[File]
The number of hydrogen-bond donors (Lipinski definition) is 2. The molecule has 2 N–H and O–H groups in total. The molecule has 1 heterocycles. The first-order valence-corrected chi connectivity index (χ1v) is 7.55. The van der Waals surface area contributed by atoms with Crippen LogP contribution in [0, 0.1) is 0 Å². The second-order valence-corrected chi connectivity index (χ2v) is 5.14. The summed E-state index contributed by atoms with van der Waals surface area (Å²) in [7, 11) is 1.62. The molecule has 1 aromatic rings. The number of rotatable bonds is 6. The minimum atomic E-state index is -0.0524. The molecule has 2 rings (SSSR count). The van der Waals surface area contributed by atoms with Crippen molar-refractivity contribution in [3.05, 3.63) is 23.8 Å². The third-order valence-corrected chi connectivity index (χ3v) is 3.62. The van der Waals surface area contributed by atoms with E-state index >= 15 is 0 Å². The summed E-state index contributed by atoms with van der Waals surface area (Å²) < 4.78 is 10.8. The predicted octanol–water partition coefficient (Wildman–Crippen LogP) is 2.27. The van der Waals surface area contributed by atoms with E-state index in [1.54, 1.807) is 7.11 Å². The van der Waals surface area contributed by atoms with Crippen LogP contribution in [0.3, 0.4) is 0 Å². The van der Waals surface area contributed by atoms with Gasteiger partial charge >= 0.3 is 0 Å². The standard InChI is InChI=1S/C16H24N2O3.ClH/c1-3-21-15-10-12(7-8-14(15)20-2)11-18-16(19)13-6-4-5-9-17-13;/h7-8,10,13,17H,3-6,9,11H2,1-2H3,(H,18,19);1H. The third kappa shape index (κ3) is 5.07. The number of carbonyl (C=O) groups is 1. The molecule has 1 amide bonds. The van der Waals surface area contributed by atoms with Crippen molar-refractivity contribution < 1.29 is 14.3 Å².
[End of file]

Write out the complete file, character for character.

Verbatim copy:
The number of hydrogen-bond donors (Lipinski definition) is 2. The molecule has 2 N–H and O–H groups in total. The molecule has 1 heterocycles. The first-order valence-corrected chi connectivity index (χ1v) is 7.55. The van der Waals surface area contributed by atoms with Crippen LogP contribution in [0, 0.1) is 0 Å². The second-order valence-corrected chi connectivity index (χ2v) is 5.14. The summed E-state index contributed by atoms with van der Waals surface area (Å²) in [7, 11) is 1.62. The molecule has 1 aromatic rings. The number of rotatable bonds is 6. The minimum atomic E-state index is -0.0524. The molecule has 2 rings (SSSR count). The van der Waals surface area contributed by atoms with Crippen molar-refractivity contribution in [3.05, 3.63) is 23.8 Å². The third-order valence-corrected chi connectivity index (χ3v) is 3.62. The van der Waals surface area contributed by atoms with E-state index >= 15 is 0 Å². The summed E-state index contributed by atoms with van der Waals surface area (Å²) < 4.78 is 10.8. The predicted octanol–water partition coefficient (Wildman–Crippen LogP) is 2.27. The van der Waals surface area contributed by atoms with E-state index in [1.54, 1.807) is 7.11 Å². The van der Waals surface area contributed by atoms with Crippen LogP contribution in [0.3, 0.4) is 0 Å². The van der Waals surface area contributed by atoms with Gasteiger partial charge >= 0.3 is 0 Å². The standard InChI is InChI=1S/C16H24N2O3.ClH/c1-3-21-15-10-12(7-8-14(15)20-2)11-18-16(19)13-6-4-5-9-17-13;/h7-8,10,13,17H,3-6,9,11H2,1-2H3,(H,18,19);1H. The third kappa shape index (κ3) is 5.07. The number of carbonyl (C=O) groups is 1. The molecule has 1 amide bonds. The van der Waals surface area contributed by atoms with Crippen molar-refractivity contribution < 1.29 is 14.3 Å².